The potatoes are growing very well! The plants are starting to get flowers! The extra drainage is paying off, despite the heavy rains.
So far no sign of Potato Beetles. Plus, I’m on the look out for fungus!
The next step is to feed the potato rings with seaweed emulsion and watch for critters and disease. When the plants die back and turn brown, then the potato harvest will begin (probably in late June).
It appears this is working so well, I’m going to try this with sweet potatoes.
Talk to you soon!
Alternaria solani is the fungus causing Early Blight. Spring brings the rain, wind, and insects traveling from plant to plant plus a hidden visitor of Alternaria solani spores. Overhead irrigation, tools, infected seed and working in the garden when wet also support spore dispersal and growth. Rain splashing from the soil, carry these spores to your plants.
Spores enter the plant through leaf surfaces or wounded plant material. The fungus spores can linger, producing many “seasons” of infection and take advantage of the hot, wet weather of late summer.
Early Blight is favored by warm temperatures and extended periods of leaf wetness from frequent rain, fog, or dew. Warm, humid temperatures of 75-86 degrees increase the likelihood of infection.
Once the spores have “attacked”, infections have occurred and become the most important source of new spore production and rapid spread of the blight. Lesions generally appear quickly under warm, moist conditions on older foliage and are usually visible within 5-7 days after infection.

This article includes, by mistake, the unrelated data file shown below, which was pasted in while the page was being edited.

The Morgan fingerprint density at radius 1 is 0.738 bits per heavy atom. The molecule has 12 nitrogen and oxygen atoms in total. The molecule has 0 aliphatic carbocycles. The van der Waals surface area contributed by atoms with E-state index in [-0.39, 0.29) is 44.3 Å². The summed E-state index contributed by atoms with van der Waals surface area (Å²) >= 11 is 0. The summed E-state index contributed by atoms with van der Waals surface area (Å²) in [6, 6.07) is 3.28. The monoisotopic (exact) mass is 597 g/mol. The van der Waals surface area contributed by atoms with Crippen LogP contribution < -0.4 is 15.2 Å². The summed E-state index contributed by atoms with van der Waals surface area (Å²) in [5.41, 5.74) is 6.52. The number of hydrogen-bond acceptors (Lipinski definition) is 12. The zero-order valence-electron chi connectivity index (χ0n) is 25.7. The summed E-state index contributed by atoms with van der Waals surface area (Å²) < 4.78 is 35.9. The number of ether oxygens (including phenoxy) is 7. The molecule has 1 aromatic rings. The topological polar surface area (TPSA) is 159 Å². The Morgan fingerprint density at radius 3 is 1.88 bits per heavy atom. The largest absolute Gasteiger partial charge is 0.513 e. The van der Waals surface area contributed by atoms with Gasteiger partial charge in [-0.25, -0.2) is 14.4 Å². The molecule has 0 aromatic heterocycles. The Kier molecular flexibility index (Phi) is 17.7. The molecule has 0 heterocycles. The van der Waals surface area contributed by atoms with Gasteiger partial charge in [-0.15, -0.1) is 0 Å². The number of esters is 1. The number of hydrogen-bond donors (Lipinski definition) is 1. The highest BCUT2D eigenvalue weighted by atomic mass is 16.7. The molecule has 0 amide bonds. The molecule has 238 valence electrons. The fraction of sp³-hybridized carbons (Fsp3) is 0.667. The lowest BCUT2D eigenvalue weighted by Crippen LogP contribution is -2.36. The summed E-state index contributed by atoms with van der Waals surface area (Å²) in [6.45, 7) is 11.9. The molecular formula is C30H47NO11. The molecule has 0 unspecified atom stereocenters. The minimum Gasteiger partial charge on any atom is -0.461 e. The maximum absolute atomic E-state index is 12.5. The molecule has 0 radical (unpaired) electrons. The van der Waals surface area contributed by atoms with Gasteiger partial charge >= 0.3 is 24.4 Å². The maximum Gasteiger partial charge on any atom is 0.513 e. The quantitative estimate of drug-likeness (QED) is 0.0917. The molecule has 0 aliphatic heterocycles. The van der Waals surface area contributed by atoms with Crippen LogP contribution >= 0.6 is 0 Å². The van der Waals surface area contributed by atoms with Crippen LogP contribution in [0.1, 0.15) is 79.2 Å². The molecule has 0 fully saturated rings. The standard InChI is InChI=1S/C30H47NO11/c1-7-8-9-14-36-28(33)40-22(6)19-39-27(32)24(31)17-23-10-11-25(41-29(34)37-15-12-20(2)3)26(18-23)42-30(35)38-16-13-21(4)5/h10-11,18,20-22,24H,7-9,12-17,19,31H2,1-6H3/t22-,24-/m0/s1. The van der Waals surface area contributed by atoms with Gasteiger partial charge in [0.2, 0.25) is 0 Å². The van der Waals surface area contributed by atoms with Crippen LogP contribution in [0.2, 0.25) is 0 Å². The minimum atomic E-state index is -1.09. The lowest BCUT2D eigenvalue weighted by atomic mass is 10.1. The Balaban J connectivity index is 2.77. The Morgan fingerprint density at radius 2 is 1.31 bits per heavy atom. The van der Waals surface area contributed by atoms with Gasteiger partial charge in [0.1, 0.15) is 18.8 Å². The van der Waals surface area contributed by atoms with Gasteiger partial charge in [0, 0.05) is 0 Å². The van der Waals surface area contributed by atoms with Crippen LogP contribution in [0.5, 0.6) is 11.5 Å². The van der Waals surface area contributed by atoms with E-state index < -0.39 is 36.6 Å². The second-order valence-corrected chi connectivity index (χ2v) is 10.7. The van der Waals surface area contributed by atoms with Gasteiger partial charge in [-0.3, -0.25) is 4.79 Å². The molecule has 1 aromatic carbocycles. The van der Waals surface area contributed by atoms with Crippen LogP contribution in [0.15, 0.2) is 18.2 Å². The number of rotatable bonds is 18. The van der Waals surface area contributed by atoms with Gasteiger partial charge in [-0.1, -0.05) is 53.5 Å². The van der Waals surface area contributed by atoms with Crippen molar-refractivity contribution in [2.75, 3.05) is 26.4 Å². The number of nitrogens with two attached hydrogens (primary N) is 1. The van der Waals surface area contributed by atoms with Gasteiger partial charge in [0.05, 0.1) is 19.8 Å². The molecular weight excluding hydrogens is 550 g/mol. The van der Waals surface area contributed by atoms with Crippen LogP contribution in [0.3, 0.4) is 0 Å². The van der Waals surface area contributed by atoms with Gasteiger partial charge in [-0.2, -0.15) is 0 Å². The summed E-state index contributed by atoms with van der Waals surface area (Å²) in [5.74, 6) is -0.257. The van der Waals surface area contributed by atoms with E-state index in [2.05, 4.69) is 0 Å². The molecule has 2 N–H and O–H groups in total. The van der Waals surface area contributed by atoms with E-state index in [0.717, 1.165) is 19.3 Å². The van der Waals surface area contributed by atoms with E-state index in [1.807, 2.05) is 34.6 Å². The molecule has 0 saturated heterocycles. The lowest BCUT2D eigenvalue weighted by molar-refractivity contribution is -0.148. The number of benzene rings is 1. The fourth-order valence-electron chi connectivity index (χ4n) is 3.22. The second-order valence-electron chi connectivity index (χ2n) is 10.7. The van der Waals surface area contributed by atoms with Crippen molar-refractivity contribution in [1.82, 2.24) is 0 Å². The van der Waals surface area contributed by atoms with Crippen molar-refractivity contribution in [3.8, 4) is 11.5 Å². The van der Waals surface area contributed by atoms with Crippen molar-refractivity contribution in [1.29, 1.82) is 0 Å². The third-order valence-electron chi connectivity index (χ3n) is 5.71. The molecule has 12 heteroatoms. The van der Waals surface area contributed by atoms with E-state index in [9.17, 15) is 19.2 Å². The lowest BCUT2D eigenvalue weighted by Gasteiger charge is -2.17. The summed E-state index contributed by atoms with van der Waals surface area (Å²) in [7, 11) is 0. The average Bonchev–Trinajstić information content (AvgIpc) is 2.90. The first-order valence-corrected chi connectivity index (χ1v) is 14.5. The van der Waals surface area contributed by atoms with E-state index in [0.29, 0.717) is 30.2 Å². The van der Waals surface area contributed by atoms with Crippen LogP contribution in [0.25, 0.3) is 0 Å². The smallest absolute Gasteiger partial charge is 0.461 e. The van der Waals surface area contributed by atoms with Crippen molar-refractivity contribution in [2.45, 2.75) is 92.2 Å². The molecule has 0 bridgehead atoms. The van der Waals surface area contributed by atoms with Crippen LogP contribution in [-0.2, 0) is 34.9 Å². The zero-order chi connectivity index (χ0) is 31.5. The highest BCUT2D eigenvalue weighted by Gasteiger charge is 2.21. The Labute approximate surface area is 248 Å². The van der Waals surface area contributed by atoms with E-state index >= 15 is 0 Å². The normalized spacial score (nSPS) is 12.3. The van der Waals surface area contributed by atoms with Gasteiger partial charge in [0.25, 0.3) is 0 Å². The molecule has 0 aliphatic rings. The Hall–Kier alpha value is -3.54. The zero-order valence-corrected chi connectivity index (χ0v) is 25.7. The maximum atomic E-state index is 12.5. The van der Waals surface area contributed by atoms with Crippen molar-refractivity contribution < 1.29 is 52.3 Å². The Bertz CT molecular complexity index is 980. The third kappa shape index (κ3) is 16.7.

Early blight can develop quickly mid- to late season and is more severe when plants are stressed by poor nutrition, drought, other diseases, or pests.
What are the symptoms?
- Dark spots will start showing on the older leaves of your tomatoes, potatoes, Bell pepper, hot pepper and eggplant.
- These spots will look like concentric rings.
- Tissue surrounding these brown spots will turn yellow (a yellow halo)
- Spots enlarge becoming leathery, merge and leaves start to hang withered or fall off.
- Younger leaves will start showing black spots as well as the stems.
- As the leaves fall, the fruit has no shading and succumb to sunscald. This will also cause reduced fruiting as there is less leafing for photosynthesis.
- Infected fruit have dark, sunken, leathery spots near the stem end. Both green and ripe fruit are affected.
- Tomatoes will rot from the stem to the inside of the fruit.
- Tubers of the potato vine develop dark specks resulting in a corky potato.
What can be done to stop this blight?
- Apply mulch (black plastic, straw, newspaper, biodegradable weed barrier) to protect the plant from spore splashing from the soil onto lower leaves. Remember early blight is a soil borne disease.
- Provide plenty of space between the plants. Good air flow will help keep the plants dry.
- Pick off affected/infected leaves and remove them from the garden, bagged; dispose with household garbage. Burning is equally effective.
- Wash your hands and/or gloves when you finish in the blighted area.
- Change your clothes to reduce further spore dispersal.
- Wash/disinfect any tools used in the blighted area.
- Use a biofungicide spray: Bacillus subtilis, (Serenade® MAX) and Bacillus pumilis (Sonata®) with compost tea. Read label for application.
- Copper products, hydrogen peroxide, and potassium bicarbonate can be used against early blight . Read the label for application.
- Garlic, neem oil and seaweed extract have also been shown to be effective in reducing the severity of early blight disease on tomatoes. Spray and apply as label directs.